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The NFL Draft used to be the greatest auction in America. Now all it is is The Draft, Part II, a battle to snatch up the USFL's leavings.
By conservative estimate, the new league has already signed nearly one-third of the top players available—26 of the 84 who would have gone in the first three rounds, 32 of the top 100. They've got the best two runners, Herschel Walker (who joined as a junior) and Mike Rozier; the best quarterback, Steve Young; the best defensive lineman, Reggie White; the best offensive tackle, Mark Adickes; the best center, Mike Ruether; the best tight end, Gordon Hudson; and the best kicker, Tony Zendejas. And wait, they might still take more. There's always the publicity value of grabbing some of the NFL's choices, even though the USFL season will be more than two months old when the NFL drafts next week.
What's the NFL's reaction? Well, so far the league has been represented by the firm of Layback & Watchit. Let 'em take what they want, boys. We'll get what's left. Plenty of players to go around, right? Don't take 'em on straight up. Too expensive that way. Wait till May, when the price comes down. Let 'em go broke signing those fancy names.
The personnel men hate this philosophy, but as the Patriots' Dick Steinberg says, "It's their football. We don't have to pay these guys, the owners do." The personnel guys want the draft moved up so they can get an equal shot at the choice prospects they've been watching so carefully for four years. But from the owners you get such statements as:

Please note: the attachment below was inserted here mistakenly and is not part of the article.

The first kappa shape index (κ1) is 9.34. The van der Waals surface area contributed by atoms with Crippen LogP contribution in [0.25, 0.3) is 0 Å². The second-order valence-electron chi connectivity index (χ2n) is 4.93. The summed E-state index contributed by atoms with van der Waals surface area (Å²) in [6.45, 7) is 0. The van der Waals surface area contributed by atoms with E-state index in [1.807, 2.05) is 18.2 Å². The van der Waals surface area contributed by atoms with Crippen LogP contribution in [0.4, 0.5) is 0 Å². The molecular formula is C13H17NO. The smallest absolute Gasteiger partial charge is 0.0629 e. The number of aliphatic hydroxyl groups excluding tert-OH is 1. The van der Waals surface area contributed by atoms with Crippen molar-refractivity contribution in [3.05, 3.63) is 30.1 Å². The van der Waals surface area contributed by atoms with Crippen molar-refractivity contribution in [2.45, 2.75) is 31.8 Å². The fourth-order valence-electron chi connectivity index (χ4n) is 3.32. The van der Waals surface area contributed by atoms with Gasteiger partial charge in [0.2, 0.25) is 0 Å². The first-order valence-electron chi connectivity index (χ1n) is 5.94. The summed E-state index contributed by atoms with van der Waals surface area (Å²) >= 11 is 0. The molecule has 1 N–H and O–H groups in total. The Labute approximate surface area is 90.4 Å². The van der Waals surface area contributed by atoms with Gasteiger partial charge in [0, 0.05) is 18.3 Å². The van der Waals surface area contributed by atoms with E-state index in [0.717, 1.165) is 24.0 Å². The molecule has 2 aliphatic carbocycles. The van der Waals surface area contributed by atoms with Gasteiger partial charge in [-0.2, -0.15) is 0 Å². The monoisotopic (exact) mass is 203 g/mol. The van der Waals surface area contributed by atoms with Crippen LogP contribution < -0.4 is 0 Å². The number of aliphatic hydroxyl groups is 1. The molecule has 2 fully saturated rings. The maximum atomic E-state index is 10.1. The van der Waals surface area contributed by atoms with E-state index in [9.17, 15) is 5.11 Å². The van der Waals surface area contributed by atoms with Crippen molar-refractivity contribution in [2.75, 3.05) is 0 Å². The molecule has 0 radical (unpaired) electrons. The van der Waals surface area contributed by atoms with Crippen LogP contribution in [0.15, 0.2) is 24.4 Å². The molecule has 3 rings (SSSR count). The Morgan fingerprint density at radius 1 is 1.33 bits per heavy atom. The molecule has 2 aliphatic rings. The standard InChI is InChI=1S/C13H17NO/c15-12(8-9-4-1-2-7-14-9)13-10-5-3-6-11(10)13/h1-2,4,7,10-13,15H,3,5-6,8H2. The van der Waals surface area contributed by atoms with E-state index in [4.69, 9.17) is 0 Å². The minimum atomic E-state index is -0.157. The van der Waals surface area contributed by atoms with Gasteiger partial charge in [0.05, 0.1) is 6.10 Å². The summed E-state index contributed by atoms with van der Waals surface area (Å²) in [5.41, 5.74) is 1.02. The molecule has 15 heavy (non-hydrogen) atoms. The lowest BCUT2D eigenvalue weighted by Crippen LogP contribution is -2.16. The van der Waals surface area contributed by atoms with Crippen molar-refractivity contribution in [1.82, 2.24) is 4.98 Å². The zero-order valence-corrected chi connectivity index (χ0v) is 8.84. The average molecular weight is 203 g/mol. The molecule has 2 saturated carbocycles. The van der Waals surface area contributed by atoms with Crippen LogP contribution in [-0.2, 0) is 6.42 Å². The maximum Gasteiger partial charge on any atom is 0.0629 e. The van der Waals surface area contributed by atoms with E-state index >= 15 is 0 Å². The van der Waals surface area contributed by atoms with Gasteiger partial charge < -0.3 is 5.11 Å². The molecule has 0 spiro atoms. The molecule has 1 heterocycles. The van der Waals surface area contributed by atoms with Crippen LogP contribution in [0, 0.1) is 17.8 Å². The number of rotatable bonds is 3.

"They've taken some first-round draft choices we'd like to have, but first-round choices don't mean that much. When you look back a few years to any draft, the real measure is what happened to the players taken in the middle rounds." That's Patriot owner Billy Sullivan.
And from the Chargers' Gene Klein, who's trying to sell his club: "Stars don't draw crowds in football. Teams do."
How short our memories are. Joe Namath, remember him? Or how about Red Grange, who filled the Polo Grounds in 1925? Or Otto Graham in the old All-America Football Conference?
Superstars can breathe life—and a new TV contract—into a struggling league, and no matter what players the NFL drafts next week, the USFL has already won the superstar battle, unless you're thrilled about the likes of Stanford Jennings (Furman) and Alfred Anderson (Baylor), who'll probably be the first runners picked, or Boomer Esiason (Maryland), the only quarterback who figures to go in the first round. The Patriots traded away two first-round picks to move into Cincinnati's No. 1 spot in the entire draft, and they'll use the pick to take Nebraska wide receiver Irving Fryar. But if this were a normal year, Fryar would probably go about fifth, after Walker, Rozier, Young and White.
Not to worry, say the NFL owners. This is a war of attrition, and the USFL will run out of money before we do. And they point to the great signing imbalance among USFL teams as a cause of mounting discontent in the young league. The Los Angeles Express, with G.M. Don Klosterman flourishing Bill Oldenburg's checkbook, has signed 14 rookies who ranked in the top 100, including four who would have been first-rounders. The closest teams to the Express in signing blue-chippers are the New Jersey Generals and the Memphis Showboats, with three top 100 players apiece. It's checkbook football, and it's a turn from the salary-cap concept, which enticed many of the league's original owners into buying USFL franchises.
At their March meetings, the NFL owners tabled the idea of pushing the draft back to February and said they'd discuss it again at their May meetings, when they'll probably table it again until the October sessions. No sense tipping your hand too soon, Sullivan says.